When I first started Life Is Strange earlier this year, I was surprised by its effect on me. At the time, I had grown weary with the Telltale formula of modern adventure games based on a peculiar, if surprisingly effective, selection of licenses. Against Telltale, DONTNOD’s entry can be likened to an upstart indie film competing against its more mainstream contemporaries. Shying away from major properties like Back to the Future, Borderlands, and Minecraft, DONTNOD designed a story set in a mostly mundane representation of the Pacific Northwest. It may be a little rough around the edges, but it also turned out to be one of 2015’s most interesting surprises.
From the very beginning, Maxine Caulfield struggled to understand her bizarre gift, to go back and change time. Though her life has been interrupted by visions of a cataclysmic tornado and a series of freak ecological happenstances, the meat of the narrative is her reunion with Chloe, a childhood friend. The relationship between the two women grows and strengthens in each episode and their quest to seek out Rachel Amber, the sweetheart of Arcadia Bay, only strengthens their bond. It is this friendship that allows Max to justify the liberal use of her time travel ability. Through their adventures, investigations, and private moments, Max is driven by the desire to make everything “right.” Like Sam Beckett before her, Max takes some pretty deep dives to help Chloe and the students closest to her. These actions come at a cost, as a butterfly effect keeps Max confused and torn between the choices she is forced to make.
The tension, drama and angst intensifies in “Polarized,” as Max is forced into increasingly difficult dilemmas. And like any episodic game worth its salt, the effects of the player’s actions through the series jump across Max’s path as she balances the lives of her friends against a destructive force of nature. Working with a purpose, Max's character makes noticeable changes and she grows more aggressive and freewheeling with her power by returning to a skill seen in episode three that involves jumping to a photograph's point of origin. Her nearly reckless behavior builds to the game's most dazzling set piece: a temporal nightmare rich with strange quirks, oddities, and genuine creepiness. Where most of Life Is Strange is a slow burning character drama, “Polarized” keeps the player engaged with confrontations and circumstances that require creative fourth dimensional thinking. DONTNOD does a great job of maintaining momentum throughout the episode, spreading out action and urgency up to its final climax.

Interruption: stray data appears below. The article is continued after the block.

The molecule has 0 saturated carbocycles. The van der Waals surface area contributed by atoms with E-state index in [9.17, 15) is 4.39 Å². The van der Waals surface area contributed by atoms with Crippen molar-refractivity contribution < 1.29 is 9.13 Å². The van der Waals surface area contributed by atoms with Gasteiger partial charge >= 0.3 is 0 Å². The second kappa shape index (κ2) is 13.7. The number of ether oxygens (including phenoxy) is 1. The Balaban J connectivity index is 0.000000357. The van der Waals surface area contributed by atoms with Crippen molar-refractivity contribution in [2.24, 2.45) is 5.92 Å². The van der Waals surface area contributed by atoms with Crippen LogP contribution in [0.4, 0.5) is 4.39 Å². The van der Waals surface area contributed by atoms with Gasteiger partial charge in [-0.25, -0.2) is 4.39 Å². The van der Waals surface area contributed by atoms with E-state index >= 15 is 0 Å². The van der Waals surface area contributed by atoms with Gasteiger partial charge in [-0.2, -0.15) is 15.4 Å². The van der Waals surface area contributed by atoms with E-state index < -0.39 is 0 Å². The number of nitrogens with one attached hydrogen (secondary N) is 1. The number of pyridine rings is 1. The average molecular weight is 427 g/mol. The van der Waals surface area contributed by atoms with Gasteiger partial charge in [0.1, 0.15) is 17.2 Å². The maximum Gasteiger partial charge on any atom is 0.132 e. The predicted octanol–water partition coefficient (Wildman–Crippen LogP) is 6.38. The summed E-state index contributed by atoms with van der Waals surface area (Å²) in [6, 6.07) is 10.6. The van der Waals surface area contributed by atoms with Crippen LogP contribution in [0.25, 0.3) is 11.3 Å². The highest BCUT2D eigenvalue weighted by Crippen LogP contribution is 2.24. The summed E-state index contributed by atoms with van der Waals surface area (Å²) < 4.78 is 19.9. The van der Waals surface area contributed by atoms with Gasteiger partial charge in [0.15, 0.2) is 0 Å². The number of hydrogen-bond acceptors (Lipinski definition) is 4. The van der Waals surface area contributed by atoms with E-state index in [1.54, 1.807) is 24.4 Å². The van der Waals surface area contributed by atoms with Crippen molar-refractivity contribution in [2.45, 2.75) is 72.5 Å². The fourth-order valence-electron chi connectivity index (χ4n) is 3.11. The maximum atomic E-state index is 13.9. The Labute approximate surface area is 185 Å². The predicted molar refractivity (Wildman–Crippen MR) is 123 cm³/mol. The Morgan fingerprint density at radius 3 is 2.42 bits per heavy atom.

Life Is Strange hits all the right notes for a sleeper hit. Max, Chloe, the students at Blackwell and residents of Arcadia Bay are fascinating by themselves but made all the more real and endearing by the men and women who voice them. The hand painted aesthetic of the game’s graphics adds to the story’s sleepy, dream state. The soundtrack is fantastic and, though I’m probably repeating myself, whoever was in charge of selecting the tracks has a talent for directing and planning the musical accompaniment to the game’s most dramatic moments. Texture pop-in is frequent during the episode’s nightmare sequence, as it has a visibly hard time catching up with the frequent scene transitions. However, I forgive the game's technical limitations based solely on how well it exceeds at everything else. Life Is Strange uses the Telltale blueprint to tell a good story supported by great sense of style towards setting, visuals, and maturity. It's a meaningful and beautiful creation far more entrenched in the human experience than any other game I've played.
Librarian by day, Darkstation review editor by night. I've been playing video games since the days of the Commodore 64 and I have no interest in stopping now that I've made it this far.